DENVER — Event venues across the state are now preparing for their first indoor gatherings in months.
On Wednesday, Gov. Jared Polis announced that the state’s sustained decline of COVID-19 cases would allow for Colorado counties in Level Red to move to Level Orange on Jan. 4.
In addition to increasing capacities at businesses and restaurants the change will also allow for indoor gatherings to resume, which have been banned in Denver since late November.
While indoor gatherings can resume, venues must still follow a series of capacity restrictions, seen here.
“We specialize in large events: weddings, bar mitzvahs, bat mitzvahs. So you know, having 50 people in our event center is really not the the number we need to be at,” O’Dea said.
On Thursday, Denver officials announced they had applied for the state’s 5 Star Certification Program. The program encourages businesses to implement extra safety measures beyond what public health orders require. In exchange, businesses can operate with fewer capacity restrictions than listed at their county’s current dial level.
At least three Colorado counties have already been approved for the program.
O’Dea is hopeful Denver’s application will be approved, swiftly.
“We’re hopeful that that will get us up to 100-150 as that progresses,” O’Dea said.
“It’s good to see Denver not so far behind the other counties now, it seems like we’re more in line with other counties now.” said Stephanie Helzer, Mile High Station & Ironworks Director of Sales & Marketing. “We’re just trying to show that we can safely run an event. [For example] you can go into a supermarket and you’re walking around mingling. Events aren’t like that. We have full control of what’s going on, and we’ve been wanting to be heard. I do feel like this 5 Star program is going to give us the opportunity to show that we can run [events] safely,”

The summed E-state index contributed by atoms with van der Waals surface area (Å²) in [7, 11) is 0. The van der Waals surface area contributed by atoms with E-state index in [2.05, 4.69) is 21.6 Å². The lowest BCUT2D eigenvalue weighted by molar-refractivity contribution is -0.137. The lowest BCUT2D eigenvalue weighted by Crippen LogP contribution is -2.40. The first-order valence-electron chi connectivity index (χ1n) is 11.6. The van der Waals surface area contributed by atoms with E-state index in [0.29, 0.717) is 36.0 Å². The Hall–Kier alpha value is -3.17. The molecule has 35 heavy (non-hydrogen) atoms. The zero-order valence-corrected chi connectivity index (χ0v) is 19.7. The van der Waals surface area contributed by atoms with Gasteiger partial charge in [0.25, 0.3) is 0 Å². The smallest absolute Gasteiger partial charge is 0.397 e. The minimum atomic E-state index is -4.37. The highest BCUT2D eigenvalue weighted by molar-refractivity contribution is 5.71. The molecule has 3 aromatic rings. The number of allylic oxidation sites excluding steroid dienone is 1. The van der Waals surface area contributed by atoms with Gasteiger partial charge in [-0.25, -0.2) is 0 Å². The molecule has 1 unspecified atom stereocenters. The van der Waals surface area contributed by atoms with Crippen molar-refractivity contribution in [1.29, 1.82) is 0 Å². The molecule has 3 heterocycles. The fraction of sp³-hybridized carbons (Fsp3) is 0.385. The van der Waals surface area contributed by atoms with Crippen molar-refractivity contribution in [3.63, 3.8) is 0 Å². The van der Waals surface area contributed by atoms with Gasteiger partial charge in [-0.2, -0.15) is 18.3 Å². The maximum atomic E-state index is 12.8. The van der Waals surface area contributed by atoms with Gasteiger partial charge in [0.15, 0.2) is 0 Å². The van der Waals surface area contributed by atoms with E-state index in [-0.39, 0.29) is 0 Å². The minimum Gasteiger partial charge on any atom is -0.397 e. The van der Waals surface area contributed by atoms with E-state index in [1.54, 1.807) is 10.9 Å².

Helzer added that both Mile High Station and Ironworks suffered tremendous financial losses by being closed for part of their peak quarter.
“December is huge for us and that’s a huge corporate holiday season and there were corporations who were willing to do events and it was heartwarming to see that they wanted to give locally – they wanted to support us,” Helzer said. “But we just couldn’t, and we understand why. It’s just really heartbreaking to see where we are at.”
O’Dea said he was equally as heartbroken to furlough employees as the pandemic continued,
“We typically employee about 125 part-time employees. A lot of them are moms, waiters and waitresses. To actually have to let them all go back after the PPP loan dried up in June, it’s just really disturbing,” O’Dea said. “Furloughed, laid off. Its just been really tough. The 125 part-time people are what makes Mile High Station and Ironworks special. For us to have to let them stay home is devastating,”